Elizabeth was an absolute ruler.  Her subjects (and her family were her subjects) lived by her rules.  Their lives were not their own. When they broke her rules, they were punished.  I can well imagine her anger. What I take from Elizabeth's treatment of the girls is that Elizabeth was very concerned about her position as queen.  Jane had been married to Dudley and had been named queen instead of Mary. Elizabeth surely thought Mary should have been queen due to her father's wishes. If Jane had stayed on the throne, the Tudor Dynasty would have ended. She had believed that the Grey sisters (Katherine and Mary)were “two sole and silly ladies, destitute of parents, marriage, and endowment.”* So it seems she didn't think much of these girls to begin with.

Elizabeth must have thought it was dejavu when told that Katherine had married a Seymour. Plus she had produced a child who could be considered a legitimate male heir.  While in prison, Katherine becomes pregnant a second time. Give me a break.  It must have been a slap in the face to Elizabeth. These girls should not have married anyone without permission from Elizabeth. Elizabeth had to have been furious.  As for Mary…after all that happened to both of her sisters, she defies Elizabeth and marries without her queen's permisssion. Elizabeth would have none of it.  By this time she must have been exasperated with all of them. They just didn't seem to understand, or else they didn't care, that they were defying their sovereign. While all of this was going on, Elizabeth is also dealing with Mary Stewart who is in France claiming England as her own rightful inheritance.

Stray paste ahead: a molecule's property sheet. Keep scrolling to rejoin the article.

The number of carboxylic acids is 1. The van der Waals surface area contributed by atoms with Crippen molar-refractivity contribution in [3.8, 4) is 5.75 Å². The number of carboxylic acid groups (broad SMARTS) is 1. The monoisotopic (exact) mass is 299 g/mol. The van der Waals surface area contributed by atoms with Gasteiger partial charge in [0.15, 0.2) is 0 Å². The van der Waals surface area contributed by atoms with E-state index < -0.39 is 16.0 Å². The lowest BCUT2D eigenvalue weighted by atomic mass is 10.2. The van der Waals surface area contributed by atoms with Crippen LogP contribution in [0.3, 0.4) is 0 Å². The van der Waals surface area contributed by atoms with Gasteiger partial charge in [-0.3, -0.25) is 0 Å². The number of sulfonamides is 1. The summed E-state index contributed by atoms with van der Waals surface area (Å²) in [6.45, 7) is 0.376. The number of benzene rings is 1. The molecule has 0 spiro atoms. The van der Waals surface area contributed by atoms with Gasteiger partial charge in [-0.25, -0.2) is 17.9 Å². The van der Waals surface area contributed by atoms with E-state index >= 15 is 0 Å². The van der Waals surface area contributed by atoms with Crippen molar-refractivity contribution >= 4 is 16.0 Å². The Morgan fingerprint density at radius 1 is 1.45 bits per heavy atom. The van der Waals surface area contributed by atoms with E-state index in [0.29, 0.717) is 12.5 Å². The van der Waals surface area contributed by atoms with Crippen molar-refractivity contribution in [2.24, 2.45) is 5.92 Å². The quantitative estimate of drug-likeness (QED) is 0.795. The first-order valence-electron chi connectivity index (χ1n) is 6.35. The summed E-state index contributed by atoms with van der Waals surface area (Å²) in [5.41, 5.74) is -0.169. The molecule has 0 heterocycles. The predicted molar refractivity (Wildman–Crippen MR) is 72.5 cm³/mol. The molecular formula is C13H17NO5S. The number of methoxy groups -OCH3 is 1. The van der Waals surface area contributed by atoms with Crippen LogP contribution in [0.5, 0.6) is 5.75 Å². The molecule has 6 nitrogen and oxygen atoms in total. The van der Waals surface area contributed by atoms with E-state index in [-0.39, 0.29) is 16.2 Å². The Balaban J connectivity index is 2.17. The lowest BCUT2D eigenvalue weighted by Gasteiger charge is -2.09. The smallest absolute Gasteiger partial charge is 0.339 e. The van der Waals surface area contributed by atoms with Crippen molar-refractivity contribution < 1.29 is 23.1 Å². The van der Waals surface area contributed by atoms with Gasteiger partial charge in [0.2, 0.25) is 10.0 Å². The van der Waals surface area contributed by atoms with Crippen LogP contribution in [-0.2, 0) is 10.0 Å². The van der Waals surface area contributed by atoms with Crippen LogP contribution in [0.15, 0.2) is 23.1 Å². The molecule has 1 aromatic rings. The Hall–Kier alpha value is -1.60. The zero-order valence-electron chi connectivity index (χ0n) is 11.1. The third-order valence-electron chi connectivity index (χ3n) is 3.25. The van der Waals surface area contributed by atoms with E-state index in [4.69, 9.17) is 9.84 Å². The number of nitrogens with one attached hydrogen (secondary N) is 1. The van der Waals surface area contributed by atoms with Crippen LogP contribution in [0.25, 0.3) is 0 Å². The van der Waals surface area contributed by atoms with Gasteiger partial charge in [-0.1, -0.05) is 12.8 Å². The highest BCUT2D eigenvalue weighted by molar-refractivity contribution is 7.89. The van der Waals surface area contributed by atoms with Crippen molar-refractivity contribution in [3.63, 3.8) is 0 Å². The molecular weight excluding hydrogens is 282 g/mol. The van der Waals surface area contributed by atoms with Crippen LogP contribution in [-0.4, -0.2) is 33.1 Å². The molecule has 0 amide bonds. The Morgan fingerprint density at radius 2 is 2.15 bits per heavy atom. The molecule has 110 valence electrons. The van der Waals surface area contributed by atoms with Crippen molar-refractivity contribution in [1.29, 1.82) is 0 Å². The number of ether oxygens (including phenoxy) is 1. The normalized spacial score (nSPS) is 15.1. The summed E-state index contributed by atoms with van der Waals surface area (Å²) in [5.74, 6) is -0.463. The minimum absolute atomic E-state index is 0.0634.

No one was going to take her throne, and no one was going to force her hand when it came to succession.  Elizabeth did what she did in order to preserve her throne.  I think Ms. de Lisle did a wonderful job of portraying both sides.

 

* this is a quote from the book in Chapter XVIII.

March 5, 2011
3:05 pm
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Boleynfan
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I really did like this book. At first I was a little skeptical because I hadn't heard much about Leanda de Lisle, but I did enjoy the book immensely. I especially liked how it diffused the rumors about Frances and gave a good picture of the whole Grey family and the Tudor court over a long span of time.